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Rice: U.S. higher education is world's gold standard

Rice: U.S. higher education is world's gold standard

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Former Secretary of State Condoleezza Rice speaks to about 2,200 people at Wake Forest University's Wait Chapel.

When Condoleezza Rice was secretary of state, she avoided reading poorly written, meandering memos.

That's why, she said, she always insists that her students write clearly.

"I say to my students sometimes when I get a paper, 'Did you know where this paper was going to end up when you started? Or did you kind of meander there and hope for the best?'"

Rice, 57, the former provost at Stanford University, now teaches political economy at the Stanford Graduate School of Business.

She spoke Wednesday night at Wake Forest University as part of a conference on preparing college students for the modern workforce.

About 2,200 people attended the lecture in Wait Chapel, during which Rice said universities and colleges must teach their students to write clearly, make effective oral arguments and help them acquire a basic knowledge of fields such as history and economics.

"We have to make sure that we are imparting knowledge," Rice said, adding that students can use those skills to help get jobs in a competitive global economy and prepare them for life's challenges.

"The American higher education system is without a doubt the gold standard internationally," Rice said. "It is a place where the elites (of other countries) want to send their children."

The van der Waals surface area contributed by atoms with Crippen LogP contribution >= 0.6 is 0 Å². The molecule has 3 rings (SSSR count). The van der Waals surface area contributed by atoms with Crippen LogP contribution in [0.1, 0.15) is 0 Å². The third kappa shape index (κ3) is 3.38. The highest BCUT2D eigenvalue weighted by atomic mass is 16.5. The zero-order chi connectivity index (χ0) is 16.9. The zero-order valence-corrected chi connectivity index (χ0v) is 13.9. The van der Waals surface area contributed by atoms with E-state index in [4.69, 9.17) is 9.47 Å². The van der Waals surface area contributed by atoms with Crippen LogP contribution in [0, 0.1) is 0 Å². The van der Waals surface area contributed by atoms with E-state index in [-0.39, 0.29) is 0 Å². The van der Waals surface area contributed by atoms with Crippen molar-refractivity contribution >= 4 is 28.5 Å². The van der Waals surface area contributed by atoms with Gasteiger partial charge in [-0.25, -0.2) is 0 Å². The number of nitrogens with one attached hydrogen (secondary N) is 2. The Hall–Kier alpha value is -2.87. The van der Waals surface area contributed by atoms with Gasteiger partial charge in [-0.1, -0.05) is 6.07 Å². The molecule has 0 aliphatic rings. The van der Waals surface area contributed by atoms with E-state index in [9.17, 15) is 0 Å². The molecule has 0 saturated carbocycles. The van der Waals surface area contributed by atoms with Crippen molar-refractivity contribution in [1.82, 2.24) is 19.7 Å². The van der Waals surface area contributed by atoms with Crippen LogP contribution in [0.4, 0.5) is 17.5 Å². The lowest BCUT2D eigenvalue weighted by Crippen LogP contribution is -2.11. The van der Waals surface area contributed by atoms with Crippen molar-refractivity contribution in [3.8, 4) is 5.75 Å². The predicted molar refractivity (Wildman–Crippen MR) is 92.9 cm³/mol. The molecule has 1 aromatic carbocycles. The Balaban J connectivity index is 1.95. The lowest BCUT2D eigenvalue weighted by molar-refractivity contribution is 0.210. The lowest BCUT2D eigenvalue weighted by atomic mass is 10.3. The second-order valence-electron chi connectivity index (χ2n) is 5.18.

Rice served as national security adviser during the first term of President George W. Bush from 2001 to 2005. She then served as secretary of state from 2005 to 2009, during Bush's second term. She was the first woman to be named national security adviser and the first black woman to hold either position.

Rice shared personal stories about her education and background, drawing laughter and applause from the audience.

In 1992, Rice, an accomplished pianist, said that Yo-Yo Ma, the famous cellist, invited her to perform with him during a concert at a White House.

"I wasn't playing with Yo-Yo Ma because I was the world's greatest pianist," Rice said as the audience laughed. "I was playing with Yo-Yo Ma because I was the national security adviser."

Chelsea Privette, a WFU senior, said Rice's speech brought home the value of education.

"What she said about education makes me value my education here at Wake Forest," Privette said.

Rice also laid out another mission for schools: to help students find majors that they are passionate about. Rice said she changed her major three times as an undergraduate student at the University of Denver.

Rice said she decided to major in international politics after she took a class with a noted professor who specialized in the Soviet Union.

"I then knew what I wanted to be," she said.

She said she realized that she made the right choice in 1990, when she was sitting on the White House lawn with Soviet leader Mikhail Gorbachev and his wife.

Educated people have an opportunity to change human history, she said.

"What we have is very, very special," Rice said. "It's our responsibility to pass it on to the next generation."


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